Ultrafast exciton formation at the ZnO(10-10) surface

Zinc oxide (ZnO) is a promising electrode material for optoelectronic applications such as excitonic solar cells or organic LEDs. This is due to its transparency to visible light, n-type conductivity, the possibility of creating metallic surface layers by exposure to hydrogen, and not least its abundance. Notably, a deep understanding of its highly complex surface properties and the associated surface charge carrier dynamics has not been achieved yet. We study the ultrafast quasiparticle dynamics in and below the ZnO conduction band using femtosecond time-resolved two-photon photoelectron spectroscopy (2PPE) Above band gap excitation causes hot electron relaxation by electron-phonon scattering down to the bulk conduction band minimum on a 20 to 40 femtosecond timescale. This relaxation process is followed by the ultrafast (200 fs) formation of a surface exciton (SX), which is observed as an increase in 2PPE signal below the Fermi energy EF. The SX exhibits a remarkable stability, showing lifetimes of several hundreds of picoseconds, most probably due to the lack of unoccupied final states for the electron below EF. Tuning the excitation density, i. e., the laser light intensity across the Mott limit, the SX formation probability is reduced due to transient screening of the Coulomb interaction in the regime of high electron-hole density. Remarkably, even strong modification of the surface charge density by hydrogen termination does not change the population dynamics of the SX, showing that the exciton is localized in the subsurface region. Thus, its longevity and insensitivity with respect to surface termination make the SX highly relevant for applications involving excitonic interfacial energy transfer such as Förster resonance energy transfer (FRET).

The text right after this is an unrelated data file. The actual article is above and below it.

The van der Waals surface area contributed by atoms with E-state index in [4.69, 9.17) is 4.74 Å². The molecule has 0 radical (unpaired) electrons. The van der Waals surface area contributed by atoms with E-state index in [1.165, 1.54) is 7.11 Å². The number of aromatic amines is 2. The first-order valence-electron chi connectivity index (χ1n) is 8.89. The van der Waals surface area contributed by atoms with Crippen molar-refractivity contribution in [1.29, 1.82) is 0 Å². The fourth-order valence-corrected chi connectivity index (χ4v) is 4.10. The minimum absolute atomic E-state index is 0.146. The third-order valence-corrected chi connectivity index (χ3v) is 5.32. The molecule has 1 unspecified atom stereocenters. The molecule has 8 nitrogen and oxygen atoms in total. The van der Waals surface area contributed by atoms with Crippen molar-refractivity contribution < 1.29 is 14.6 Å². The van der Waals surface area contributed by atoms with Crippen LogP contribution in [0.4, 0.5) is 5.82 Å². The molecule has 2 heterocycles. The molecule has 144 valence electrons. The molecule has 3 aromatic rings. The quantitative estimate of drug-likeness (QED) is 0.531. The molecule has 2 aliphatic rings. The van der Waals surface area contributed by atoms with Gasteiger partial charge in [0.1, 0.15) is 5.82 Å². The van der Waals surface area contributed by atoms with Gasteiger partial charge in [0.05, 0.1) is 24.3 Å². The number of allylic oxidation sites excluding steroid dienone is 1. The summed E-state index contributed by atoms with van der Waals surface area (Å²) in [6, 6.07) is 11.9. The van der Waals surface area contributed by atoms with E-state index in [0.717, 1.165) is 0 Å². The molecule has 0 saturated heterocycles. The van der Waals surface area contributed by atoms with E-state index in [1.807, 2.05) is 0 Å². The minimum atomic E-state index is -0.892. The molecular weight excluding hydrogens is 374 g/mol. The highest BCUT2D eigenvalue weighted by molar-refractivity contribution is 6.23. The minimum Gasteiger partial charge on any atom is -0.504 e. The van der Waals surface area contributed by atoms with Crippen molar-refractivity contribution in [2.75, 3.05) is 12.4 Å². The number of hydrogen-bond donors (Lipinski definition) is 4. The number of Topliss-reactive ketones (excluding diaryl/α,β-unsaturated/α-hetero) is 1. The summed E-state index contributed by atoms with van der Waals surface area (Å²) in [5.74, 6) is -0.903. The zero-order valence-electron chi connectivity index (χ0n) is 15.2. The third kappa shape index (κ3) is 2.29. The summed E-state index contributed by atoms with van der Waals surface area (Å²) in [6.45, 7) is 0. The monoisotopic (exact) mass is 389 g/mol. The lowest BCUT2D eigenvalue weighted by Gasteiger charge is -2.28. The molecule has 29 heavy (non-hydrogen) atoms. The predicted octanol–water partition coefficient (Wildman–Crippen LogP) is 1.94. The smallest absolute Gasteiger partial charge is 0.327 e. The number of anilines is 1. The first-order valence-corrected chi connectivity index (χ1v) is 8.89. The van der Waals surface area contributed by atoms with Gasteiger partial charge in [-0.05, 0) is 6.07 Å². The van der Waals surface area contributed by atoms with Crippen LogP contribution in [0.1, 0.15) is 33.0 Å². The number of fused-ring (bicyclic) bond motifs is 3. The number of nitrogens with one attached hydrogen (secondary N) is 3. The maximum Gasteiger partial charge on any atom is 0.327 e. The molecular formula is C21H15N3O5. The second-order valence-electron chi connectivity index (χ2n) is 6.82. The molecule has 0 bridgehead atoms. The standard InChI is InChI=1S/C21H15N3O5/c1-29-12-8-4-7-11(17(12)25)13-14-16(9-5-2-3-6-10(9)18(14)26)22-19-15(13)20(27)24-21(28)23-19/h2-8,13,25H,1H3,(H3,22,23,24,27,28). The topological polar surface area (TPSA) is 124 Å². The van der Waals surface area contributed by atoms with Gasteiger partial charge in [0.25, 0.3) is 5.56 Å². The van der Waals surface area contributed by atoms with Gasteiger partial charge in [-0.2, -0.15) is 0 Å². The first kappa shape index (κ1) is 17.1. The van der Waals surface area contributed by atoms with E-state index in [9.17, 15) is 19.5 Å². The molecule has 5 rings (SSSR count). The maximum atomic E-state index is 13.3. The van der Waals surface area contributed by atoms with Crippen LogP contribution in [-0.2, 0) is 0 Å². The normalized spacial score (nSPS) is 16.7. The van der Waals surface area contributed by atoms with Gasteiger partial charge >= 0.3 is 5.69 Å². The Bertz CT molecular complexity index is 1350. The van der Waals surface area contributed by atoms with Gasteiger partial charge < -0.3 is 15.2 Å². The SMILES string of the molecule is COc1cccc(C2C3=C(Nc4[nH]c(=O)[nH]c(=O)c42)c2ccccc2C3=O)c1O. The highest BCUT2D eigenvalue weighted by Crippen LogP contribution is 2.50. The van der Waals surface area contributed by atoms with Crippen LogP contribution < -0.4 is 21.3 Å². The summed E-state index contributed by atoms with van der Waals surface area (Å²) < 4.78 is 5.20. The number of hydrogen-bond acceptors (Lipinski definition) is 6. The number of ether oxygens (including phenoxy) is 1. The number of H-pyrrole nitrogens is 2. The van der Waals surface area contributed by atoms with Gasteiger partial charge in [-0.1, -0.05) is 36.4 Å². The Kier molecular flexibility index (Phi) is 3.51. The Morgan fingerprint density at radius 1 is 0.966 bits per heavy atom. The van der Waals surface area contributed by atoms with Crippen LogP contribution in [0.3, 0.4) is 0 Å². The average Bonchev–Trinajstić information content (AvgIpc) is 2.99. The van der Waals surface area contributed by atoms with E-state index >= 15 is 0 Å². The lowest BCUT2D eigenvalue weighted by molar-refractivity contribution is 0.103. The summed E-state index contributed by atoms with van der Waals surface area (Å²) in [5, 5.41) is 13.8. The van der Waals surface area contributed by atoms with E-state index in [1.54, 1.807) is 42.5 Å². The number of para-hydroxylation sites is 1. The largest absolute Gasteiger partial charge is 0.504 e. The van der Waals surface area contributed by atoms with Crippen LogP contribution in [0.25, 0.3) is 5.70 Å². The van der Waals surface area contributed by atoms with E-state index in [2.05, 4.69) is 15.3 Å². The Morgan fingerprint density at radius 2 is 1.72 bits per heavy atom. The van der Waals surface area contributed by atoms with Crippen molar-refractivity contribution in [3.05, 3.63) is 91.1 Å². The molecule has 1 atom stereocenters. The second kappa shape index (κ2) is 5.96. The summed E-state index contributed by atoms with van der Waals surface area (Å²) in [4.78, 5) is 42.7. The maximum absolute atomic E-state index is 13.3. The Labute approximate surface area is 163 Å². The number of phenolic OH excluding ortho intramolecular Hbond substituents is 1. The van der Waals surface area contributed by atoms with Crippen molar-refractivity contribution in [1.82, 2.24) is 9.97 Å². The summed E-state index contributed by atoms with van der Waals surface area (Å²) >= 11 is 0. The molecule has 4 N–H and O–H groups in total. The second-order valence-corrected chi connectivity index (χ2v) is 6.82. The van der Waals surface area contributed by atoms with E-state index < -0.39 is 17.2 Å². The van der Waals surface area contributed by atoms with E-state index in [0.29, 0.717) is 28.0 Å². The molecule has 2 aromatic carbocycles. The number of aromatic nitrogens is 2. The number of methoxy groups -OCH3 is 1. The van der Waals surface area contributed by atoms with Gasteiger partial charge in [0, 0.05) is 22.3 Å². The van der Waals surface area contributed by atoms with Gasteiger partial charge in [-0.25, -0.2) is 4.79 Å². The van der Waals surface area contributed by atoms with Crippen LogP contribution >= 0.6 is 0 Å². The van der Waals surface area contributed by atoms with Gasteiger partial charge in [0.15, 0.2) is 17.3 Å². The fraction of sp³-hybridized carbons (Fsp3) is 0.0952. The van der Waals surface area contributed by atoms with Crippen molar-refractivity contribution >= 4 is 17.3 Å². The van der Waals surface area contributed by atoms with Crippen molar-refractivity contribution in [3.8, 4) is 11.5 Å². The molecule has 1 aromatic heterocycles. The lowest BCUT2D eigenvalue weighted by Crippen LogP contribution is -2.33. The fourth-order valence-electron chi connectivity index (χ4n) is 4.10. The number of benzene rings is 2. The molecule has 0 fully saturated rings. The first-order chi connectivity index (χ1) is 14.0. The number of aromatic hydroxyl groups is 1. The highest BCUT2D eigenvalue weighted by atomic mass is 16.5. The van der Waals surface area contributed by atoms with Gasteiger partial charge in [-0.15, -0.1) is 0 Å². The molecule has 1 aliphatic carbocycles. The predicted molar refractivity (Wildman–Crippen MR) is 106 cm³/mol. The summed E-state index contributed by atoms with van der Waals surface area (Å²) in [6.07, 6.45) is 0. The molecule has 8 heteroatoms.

Schematic view of hot carrier relaxation and exciton formation at the ZnO(1010) surface (left). Pump-induced time- and energy-dependent photoelectron signal (right). Strong downward band-bending at the very surface leads to the formation of a charge accumulation layer (few nm thick). Above band gap excitation launches ultrafast electron relaxation via LO phonon scattering (1). Coulomb interaction between electron and hole results in formation of surface exciton (SX, 2) on a timescale of 200 fs. Consequently, additional states below EF are created, which manifests itself as additional photoelectrons with energy below EF.

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